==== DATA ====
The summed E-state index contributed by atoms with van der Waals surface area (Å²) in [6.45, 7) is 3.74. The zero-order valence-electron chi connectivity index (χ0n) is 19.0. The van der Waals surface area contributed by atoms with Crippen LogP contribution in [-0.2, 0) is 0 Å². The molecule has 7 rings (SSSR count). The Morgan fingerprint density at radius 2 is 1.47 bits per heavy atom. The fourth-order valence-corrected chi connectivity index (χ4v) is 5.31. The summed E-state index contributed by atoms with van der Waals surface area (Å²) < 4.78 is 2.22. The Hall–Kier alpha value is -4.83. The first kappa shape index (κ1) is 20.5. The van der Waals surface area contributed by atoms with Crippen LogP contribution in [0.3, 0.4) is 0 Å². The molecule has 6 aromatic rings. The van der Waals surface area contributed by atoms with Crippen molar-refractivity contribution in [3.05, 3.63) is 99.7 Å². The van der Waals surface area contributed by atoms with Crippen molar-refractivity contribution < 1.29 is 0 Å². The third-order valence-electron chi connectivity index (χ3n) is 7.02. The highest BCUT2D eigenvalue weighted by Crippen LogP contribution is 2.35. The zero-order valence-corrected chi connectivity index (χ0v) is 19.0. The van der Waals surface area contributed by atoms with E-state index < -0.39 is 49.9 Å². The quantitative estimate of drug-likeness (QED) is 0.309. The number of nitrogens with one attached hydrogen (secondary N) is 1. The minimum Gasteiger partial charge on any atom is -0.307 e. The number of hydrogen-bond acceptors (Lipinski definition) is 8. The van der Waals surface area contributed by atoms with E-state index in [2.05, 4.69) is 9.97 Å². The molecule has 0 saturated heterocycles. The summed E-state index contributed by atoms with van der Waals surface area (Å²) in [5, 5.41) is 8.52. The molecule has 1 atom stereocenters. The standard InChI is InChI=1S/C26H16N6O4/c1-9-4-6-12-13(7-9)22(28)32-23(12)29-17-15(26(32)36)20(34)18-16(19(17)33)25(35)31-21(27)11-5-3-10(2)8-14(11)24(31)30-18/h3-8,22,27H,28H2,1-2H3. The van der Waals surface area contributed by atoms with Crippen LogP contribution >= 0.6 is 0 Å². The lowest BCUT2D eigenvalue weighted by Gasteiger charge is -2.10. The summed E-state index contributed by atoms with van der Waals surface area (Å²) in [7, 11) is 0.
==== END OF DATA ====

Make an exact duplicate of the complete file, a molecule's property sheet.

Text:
The summed E-state index contributed by atoms with van der Waals surface area (Å²) in [6.45, 7) is 3.74. The zero-order valence-electron chi connectivity index (χ0n) is 19.0. The van der Waals surface area contributed by atoms with Crippen LogP contribution in [-0.2, 0) is 0 Å². The molecule has 7 rings (SSSR count). The Morgan fingerprint density at radius 2 is 1.47 bits per heavy atom. The fourth-order valence-corrected chi connectivity index (χ4v) is 5.31. The summed E-state index contributed by atoms with van der Waals surface area (Å²) < 4.78 is 2.22. The Hall–Kier alpha value is -4.83. The first kappa shape index (κ1) is 20.5. The van der Waals surface area contributed by atoms with Crippen LogP contribution in [0.3, 0.4) is 0 Å². The molecule has 6 aromatic rings. The van der Waals surface area contributed by atoms with Crippen molar-refractivity contribution in [3.05, 3.63) is 99.7 Å². The van der Waals surface area contributed by atoms with Crippen molar-refractivity contribution < 1.29 is 0 Å². The third-order valence-electron chi connectivity index (χ3n) is 7.02. The highest BCUT2D eigenvalue weighted by Crippen LogP contribution is 2.35. The zero-order valence-corrected chi connectivity index (χ0v) is 19.0. The van der Waals surface area contributed by atoms with E-state index < -0.39 is 49.9 Å². The quantitative estimate of drug-likeness (QED) is 0.309. The number of nitrogens with one attached hydrogen (secondary N) is 1. The minimum Gasteiger partial charge on any atom is -0.307 e. The number of hydrogen-bond acceptors (Lipinski definition) is 8. The van der Waals surface area contributed by atoms with E-state index in [2.05, 4.69) is 9.97 Å². The molecule has 0 saturated heterocycles. The summed E-state index contributed by atoms with van der Waals surface area (Å²) in [5, 5.41) is 8.52. The molecule has 1 atom stereocenters. The standard InChI is InChI=1S/C26H16N6O4/c1-9-4-6-12-13(7-9)22(28)32-23(12)29-17-15(26(32)36)20(34)18-16(19(17)33)25(35)31-21(27)11-5-3-10(2)8-14(11)24(31)30-18/h3-8,22,27H,28H2,1-2H3. The van der Waals surface area contributed by atoms with Crippen LogP contribution >= 0.6 is 0 Å². The lowest BCUT2D eigenvalue weighted by Gasteiger charge is -2.10. The summed E-state index contributed by atoms with van der Waals surface area (Å²) in [7, 11) is 0.